Once we have heard the voice, the voice expects us to follow its promptings. We have a general idea of what changes will happen to us if we obey these nudges. We expect that they will bear the fruit of patience, forbearance, peace, equanimity, integrity, love and compassion. But there is no set of rules or actions to take. We have to rely on the promptings of this voice in determining what particular action we should take in the particular case that is before us. Listening transcends practice.

It is difficult to listen when you are talking. This is why centering practice is so important. If we are going to hear the voice within, we have to quiet the din within. I don't know where I got the idea from but I remember as a small child lying in bed as went to sleep trying not to think. I got to the point when I was only thinking the thought that I was trying to not think any thoughts. Then I tried to make that thought go slower and slower. I remember wondering what would happen if I stopped thinking even that thought, but the prospect scared me. Only later did I discover that I had taught myself to meditate with the help of one of the most cumbersome mantras I have ever heard of. Lately I have had moments when meditation when that inner chattering voice has gone silent. It does make it easier to hear God.  Listening requires practice.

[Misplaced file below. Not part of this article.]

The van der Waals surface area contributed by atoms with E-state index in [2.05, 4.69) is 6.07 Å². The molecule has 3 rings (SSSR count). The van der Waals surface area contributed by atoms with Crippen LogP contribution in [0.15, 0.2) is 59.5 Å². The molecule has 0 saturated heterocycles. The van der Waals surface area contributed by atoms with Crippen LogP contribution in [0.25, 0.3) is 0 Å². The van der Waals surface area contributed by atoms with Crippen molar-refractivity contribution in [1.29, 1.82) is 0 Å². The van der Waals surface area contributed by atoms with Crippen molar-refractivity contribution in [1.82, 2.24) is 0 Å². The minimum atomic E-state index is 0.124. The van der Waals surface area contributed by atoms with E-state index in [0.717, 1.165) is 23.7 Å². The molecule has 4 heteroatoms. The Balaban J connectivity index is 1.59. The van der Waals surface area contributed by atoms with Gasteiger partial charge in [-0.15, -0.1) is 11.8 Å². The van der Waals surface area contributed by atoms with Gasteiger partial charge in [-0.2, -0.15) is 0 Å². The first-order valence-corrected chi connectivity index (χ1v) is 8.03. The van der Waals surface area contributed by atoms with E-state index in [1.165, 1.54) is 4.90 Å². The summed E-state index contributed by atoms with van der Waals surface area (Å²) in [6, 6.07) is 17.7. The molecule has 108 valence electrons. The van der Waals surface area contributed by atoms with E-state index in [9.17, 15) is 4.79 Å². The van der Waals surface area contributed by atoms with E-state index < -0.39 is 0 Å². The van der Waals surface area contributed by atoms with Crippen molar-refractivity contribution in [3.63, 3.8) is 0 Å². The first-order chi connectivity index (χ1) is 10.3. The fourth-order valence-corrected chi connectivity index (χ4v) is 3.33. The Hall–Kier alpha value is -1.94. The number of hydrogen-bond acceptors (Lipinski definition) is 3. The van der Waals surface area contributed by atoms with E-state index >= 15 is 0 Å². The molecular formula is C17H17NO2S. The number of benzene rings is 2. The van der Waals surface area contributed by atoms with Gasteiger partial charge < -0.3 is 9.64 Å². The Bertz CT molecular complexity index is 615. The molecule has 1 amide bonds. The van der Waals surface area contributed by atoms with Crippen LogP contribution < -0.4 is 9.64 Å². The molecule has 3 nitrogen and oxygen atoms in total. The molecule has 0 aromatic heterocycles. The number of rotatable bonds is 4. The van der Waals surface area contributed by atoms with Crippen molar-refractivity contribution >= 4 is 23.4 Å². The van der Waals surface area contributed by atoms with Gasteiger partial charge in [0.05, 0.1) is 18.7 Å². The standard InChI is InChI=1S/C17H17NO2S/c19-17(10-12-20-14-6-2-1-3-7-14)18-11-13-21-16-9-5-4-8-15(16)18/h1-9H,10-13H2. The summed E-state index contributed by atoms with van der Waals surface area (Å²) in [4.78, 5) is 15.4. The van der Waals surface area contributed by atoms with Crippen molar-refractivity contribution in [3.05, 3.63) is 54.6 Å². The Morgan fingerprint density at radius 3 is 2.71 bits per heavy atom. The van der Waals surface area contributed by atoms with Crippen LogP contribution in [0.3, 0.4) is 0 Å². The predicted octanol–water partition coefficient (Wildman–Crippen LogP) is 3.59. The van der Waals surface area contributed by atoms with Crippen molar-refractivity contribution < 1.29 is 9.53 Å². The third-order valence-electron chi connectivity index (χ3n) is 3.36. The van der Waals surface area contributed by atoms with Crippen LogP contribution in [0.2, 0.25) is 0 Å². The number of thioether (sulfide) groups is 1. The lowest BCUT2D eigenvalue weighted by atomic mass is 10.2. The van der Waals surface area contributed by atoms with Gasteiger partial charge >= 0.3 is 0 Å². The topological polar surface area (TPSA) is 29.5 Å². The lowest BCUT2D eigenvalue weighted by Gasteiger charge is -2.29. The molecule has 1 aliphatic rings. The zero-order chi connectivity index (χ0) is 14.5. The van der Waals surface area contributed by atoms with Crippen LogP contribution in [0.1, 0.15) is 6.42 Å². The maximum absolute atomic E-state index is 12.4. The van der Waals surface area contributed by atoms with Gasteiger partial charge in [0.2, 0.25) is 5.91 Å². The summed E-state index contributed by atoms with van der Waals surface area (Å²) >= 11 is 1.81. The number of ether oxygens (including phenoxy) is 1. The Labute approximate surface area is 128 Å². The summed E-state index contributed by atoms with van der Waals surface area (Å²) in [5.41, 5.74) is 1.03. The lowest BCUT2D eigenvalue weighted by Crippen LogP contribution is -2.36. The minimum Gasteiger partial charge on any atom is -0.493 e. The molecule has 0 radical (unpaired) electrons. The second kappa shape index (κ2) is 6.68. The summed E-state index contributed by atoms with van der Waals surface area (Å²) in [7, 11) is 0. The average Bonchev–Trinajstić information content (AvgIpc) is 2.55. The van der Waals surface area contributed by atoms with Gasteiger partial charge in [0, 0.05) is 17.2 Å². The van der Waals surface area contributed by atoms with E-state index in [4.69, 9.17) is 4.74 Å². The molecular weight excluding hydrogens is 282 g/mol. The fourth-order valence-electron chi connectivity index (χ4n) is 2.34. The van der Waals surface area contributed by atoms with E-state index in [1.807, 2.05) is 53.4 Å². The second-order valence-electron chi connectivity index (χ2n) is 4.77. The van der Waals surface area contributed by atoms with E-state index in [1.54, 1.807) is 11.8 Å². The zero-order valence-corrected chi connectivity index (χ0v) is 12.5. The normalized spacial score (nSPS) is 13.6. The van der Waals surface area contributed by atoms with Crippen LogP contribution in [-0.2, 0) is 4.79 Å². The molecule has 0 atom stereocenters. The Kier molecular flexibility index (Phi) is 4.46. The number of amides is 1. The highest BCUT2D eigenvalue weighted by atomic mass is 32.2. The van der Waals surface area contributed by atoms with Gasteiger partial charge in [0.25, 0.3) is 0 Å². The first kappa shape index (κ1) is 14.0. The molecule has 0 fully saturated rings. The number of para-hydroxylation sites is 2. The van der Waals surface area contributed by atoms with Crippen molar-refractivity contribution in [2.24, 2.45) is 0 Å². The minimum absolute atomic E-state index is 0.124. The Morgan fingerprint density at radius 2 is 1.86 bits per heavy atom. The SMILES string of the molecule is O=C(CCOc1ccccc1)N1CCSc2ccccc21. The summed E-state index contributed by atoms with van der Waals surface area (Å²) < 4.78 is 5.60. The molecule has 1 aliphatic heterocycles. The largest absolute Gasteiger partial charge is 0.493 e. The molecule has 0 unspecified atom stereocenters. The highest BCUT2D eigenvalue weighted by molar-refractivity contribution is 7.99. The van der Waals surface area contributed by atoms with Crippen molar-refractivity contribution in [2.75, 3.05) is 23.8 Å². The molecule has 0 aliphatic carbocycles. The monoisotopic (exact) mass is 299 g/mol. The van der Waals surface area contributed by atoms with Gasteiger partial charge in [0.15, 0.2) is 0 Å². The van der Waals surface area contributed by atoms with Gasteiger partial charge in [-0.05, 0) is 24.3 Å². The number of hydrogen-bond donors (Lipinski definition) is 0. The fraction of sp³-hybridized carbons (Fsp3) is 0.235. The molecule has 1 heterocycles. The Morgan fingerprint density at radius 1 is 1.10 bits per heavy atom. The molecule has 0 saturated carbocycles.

As we learn to hear the voice of God in ourselves, we are called to another form of listening as well: Listening to the voice of God in others. At one level, this is the ability to hear when people are saying things that apply to us. Sometimes this is when they are speaking directly to us and sometimes it is taking to heart what they say about themselves or their experience. There is another level to this, and that is listening words into being spoken. Sometimes we need to listen deeply to provide that space for the words to come into. This is part of what we do in unprogrammed meetings for worship. The intensity of our listening may draw forth words of ministry from someone in our midst. This does not deny the role of God in prompting vocal ministry, but a lack of receptivity in the body can sometimes block a minister from giving a message and intense listening can draw forth a message that might not otherwise have come. A harder form of listening is to listen deeply to those that we disagree with, people we find objectionable, and even those we might consider our enemy. But we must listen to these people as well to hear if perhaps God is sending us a message through them. The hardest part is to listen to these people so intently that we draw out the words of God from them.